Sept-17 (Part 2): A Landmark Day For the Americas

Sept-17 (Part 2): A Landmark Day For North America

September 17th is most famously known as Constitution Day, commemorating the signing of the U.S. Constitution in 1787, but is also is the date the Continental Army launched a failed invasion of Quebec; the day Harriet Tubman first escaped slavery; the day of the second deadliest hurricane in U.S. history; the beginning of the Space Shuttle Program; the first America Miss America and the dawn of the Occupy Movement.

It is also the deadliest day in American History.


Invasion of Canada

The Invasion of Canada in 1775 was the first major military initiative by the newly formed Continental Army during the American Revolutionary War. The objective of the campaign was to gain military control of the British Province of Quebec (modern day Canada), and convince the French-speaking Canadiens to join the revolution on the side of the Thirteen Colonies.  The invasion was a disaster but Americans would still harbor desires for Quebec demanding it during the Paris Peace Talks and then invading again as part of the War of 1812 – which ultimately gave birth to modern Canada.


Constitution Day

The United States Constitution is signed in Philadelphia.


Harriet Tubman Escapes to Freedom

Harriet Tubman (born Araminta Ross) was an African-American abolitionist, humanitarian, and, during the American Civil War, a Union spy. On this day in 1849, In 1849, Tubman escaped to Philadelphia, then immediately returned to Maryland to rescue her family. Slowly, one group at a time, she made some thirteen missions to rescue approximately seventy enslaved family and friends using the network of antislavery activists and safe houses known as the Underground Railroad. She later helped abolitionist John Brown recruit men for his raid on Harpers Ferry.

Tubman (or “Moses”, as she was called) “never lost a passenger”. Her actions made slave owners anxious and angry, and they posted rewards for her capture. When a far-reaching United States Fugitive Slave Law was passed in 1850, she helped guide fugitives further north into Canada, and helped newly freed slaves find work. she escaped from slavery In the post-war era she struggled for women’s suffrage.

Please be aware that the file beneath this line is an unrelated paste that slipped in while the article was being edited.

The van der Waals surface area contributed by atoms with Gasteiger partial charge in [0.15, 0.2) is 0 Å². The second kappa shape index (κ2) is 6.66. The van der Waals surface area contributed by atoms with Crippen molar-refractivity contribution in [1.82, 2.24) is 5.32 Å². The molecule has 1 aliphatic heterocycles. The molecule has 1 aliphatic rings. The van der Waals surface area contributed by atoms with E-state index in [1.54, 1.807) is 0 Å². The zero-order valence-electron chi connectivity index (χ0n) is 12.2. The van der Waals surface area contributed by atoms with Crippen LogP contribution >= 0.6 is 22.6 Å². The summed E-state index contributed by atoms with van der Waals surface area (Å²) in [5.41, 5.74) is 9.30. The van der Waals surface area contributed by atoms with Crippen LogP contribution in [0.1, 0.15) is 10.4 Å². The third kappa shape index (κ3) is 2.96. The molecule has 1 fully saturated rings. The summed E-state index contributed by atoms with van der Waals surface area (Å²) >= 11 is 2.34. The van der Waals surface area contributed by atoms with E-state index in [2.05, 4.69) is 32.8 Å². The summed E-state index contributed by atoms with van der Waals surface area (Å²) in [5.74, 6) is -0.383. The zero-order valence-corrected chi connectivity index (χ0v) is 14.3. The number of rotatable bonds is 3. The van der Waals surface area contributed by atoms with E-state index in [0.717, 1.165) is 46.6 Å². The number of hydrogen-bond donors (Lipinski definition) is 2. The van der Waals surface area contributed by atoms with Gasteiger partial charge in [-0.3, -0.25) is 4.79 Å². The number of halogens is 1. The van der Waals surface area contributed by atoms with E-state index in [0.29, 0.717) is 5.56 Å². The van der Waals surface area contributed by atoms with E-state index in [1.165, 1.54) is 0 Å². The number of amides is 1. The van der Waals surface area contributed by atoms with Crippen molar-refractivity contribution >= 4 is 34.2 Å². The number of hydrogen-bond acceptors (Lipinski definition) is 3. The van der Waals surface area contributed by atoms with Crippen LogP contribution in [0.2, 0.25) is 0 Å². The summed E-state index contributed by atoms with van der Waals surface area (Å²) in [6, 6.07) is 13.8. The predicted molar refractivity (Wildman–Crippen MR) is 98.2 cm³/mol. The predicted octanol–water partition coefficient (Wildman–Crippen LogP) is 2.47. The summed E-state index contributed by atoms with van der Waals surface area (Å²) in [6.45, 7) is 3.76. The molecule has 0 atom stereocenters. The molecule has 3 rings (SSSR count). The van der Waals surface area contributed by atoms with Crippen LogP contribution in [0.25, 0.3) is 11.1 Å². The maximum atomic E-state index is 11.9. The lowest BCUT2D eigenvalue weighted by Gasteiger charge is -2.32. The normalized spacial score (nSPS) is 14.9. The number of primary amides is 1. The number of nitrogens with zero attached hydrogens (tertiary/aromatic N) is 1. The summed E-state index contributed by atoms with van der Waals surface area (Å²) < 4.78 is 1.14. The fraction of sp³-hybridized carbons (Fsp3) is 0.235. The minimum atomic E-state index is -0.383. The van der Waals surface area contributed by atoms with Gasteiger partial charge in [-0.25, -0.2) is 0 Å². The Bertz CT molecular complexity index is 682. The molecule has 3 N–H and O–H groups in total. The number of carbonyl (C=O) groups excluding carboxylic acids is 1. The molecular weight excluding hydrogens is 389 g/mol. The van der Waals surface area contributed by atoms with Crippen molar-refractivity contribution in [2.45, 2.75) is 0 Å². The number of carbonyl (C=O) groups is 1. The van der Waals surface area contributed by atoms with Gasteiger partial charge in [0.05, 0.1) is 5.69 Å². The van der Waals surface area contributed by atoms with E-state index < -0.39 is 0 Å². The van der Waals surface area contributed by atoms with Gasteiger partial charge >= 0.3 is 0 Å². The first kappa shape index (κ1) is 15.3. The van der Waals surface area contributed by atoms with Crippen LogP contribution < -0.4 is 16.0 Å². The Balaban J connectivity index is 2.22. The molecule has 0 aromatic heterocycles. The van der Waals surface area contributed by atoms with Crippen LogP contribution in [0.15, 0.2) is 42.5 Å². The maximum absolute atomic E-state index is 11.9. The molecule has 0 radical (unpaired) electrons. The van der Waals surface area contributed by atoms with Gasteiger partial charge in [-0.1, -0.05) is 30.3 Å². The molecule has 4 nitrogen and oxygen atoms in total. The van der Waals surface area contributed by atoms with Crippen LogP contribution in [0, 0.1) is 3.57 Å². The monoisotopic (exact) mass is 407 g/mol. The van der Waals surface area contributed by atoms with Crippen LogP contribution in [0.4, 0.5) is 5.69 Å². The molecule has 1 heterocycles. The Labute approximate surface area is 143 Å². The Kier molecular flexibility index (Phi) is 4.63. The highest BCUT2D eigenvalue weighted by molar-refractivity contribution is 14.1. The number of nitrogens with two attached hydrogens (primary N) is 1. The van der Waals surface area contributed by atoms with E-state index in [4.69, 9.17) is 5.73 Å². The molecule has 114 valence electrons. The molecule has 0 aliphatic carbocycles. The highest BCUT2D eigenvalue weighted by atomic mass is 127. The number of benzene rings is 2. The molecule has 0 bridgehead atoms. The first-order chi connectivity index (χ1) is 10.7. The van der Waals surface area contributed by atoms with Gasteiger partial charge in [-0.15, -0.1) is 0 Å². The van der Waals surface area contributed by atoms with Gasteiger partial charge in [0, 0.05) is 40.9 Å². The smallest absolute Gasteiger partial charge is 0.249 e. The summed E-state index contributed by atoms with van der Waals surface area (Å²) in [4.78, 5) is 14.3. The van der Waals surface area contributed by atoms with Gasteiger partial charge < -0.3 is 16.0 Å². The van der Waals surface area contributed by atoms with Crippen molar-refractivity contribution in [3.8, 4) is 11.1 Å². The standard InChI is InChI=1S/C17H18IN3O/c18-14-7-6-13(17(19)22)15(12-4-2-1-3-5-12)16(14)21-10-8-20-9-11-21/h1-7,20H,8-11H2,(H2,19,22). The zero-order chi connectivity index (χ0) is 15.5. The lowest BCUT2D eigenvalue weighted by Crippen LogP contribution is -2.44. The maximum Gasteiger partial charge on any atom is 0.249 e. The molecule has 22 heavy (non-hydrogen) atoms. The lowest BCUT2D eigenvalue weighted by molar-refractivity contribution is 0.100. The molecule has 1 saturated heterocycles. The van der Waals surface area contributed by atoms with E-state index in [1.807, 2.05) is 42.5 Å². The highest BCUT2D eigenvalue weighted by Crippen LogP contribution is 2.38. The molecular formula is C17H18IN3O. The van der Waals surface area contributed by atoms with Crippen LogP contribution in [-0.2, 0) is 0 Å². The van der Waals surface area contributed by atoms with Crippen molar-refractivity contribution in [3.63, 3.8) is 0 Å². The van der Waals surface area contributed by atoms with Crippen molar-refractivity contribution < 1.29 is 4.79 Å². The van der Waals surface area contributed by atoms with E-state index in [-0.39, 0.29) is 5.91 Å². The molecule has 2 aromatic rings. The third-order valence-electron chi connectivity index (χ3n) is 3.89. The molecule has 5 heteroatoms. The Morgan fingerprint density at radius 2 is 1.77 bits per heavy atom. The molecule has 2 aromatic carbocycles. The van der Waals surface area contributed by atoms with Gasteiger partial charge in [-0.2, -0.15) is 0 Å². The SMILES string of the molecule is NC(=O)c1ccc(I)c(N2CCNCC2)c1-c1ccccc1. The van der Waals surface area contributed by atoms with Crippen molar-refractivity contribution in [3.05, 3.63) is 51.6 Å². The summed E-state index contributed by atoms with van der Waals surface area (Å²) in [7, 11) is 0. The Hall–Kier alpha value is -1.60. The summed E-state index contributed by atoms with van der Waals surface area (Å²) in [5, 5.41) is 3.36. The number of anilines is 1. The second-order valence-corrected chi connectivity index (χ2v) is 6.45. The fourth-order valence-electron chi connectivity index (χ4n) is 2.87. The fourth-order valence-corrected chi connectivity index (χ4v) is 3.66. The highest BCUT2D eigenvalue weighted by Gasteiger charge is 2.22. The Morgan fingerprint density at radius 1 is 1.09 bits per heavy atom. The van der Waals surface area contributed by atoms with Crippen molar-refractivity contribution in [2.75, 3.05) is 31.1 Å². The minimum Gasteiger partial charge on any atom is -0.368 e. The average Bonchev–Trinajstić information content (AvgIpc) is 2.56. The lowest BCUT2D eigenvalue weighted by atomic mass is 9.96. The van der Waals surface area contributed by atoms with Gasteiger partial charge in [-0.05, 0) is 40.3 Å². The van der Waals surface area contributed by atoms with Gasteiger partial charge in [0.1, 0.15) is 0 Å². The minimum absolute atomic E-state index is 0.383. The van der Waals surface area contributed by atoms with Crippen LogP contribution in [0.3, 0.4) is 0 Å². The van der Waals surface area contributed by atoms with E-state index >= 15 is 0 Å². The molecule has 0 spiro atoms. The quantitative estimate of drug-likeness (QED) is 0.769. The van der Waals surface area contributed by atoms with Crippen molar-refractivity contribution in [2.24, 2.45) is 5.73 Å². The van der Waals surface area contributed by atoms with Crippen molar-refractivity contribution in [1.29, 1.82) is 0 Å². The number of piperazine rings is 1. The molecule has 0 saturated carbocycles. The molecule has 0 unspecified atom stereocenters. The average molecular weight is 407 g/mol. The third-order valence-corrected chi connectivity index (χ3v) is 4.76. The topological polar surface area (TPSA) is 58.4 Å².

Second Deadliest Hurricane Hits Florida

The Okeechobee hurricane, also known as San Felipe Segundo hurricane, was the second deadliest tropical cyclone in the history of the United States, behind only the 1900 Galveston hurricane.


NASA Unveils Space Shuttle

NASA unveils its first space shuttle – Enterpise.  It was built for NASA as part of the Space Shuttle program to perform test flights in the atmosphere, aided by a modified Boeing 747. It was constructed without engines or a functional heat shield, and was therefore not capable of spaceflight.


Signing of Camp David Accord


The Camp David Accords were signed by Egyptian President Anwar El Sadat and Israeli Prime Minister Menachem Begin on 17 September 1978, following twelve days of secret negotiations at Camp David. The two framework agreements were signed at the White House, and were witnessed by United States President Jimmy Carter. The second of these frameworks (A Framework for the Conclusion of a Peace Treaty between Egypt and Israel) led directly to the 1979 Egypt-Israel Peace Treaty. Due to the agreement, Sadat and Begin received the shared 1978 Nobel Peace Prize.


Vanessa Williams Becomes First Black “Miss America”

On this day Vanessa Williams became the first African-American woman to win the “Miss America” crown.  Seven weeks before the end of her reign, however, a scandal arose when Penthouse magazine bought and published unauthorized nude photographs of Williams. She relinquished her title and was succeeded by the first runner-up, Suzette Charles of New Jersey. Williams rebounded by launching a career as an entertainer, earning multiple Grammy, Emmy, and Tony Award nominations. In September, 2015 at the Miss America 2016 pageant, Miss America CEO Sam Haskell apologized to Williams (who was serving as head judge) for her forced resignation in 1984.


The Occupy Movement is Born

Occupy Wall Street (OWS) is the name given to a protest movement that began on September 17, 2011, in Zuccotti Park, located in New York City’s Wall Streetfinancial district, receiving global attention and spawning the Occupy movement against social and economic inequality worldwide.[7] It was inspired by anti-austerity protests in Spain coming from the 15-M movement.  The Canadian, anti-consumerist, pro-environment group/magazine Adbusters initiated the call for a protest.


2 thoughts on “Sept-17 (Part 2): A Landmark Day For the Americas

Leave a Reply

Fill in your details below or click an icon to log in: Logo

You are commenting using your account. Log Out /  Change )

Google+ photo

You are commenting using your Google+ account. Log Out /  Change )

Twitter picture

You are commenting using your Twitter account. Log Out /  Change )

Facebook photo

You are commenting using your Facebook account. Log Out /  Change )


Connecting to %s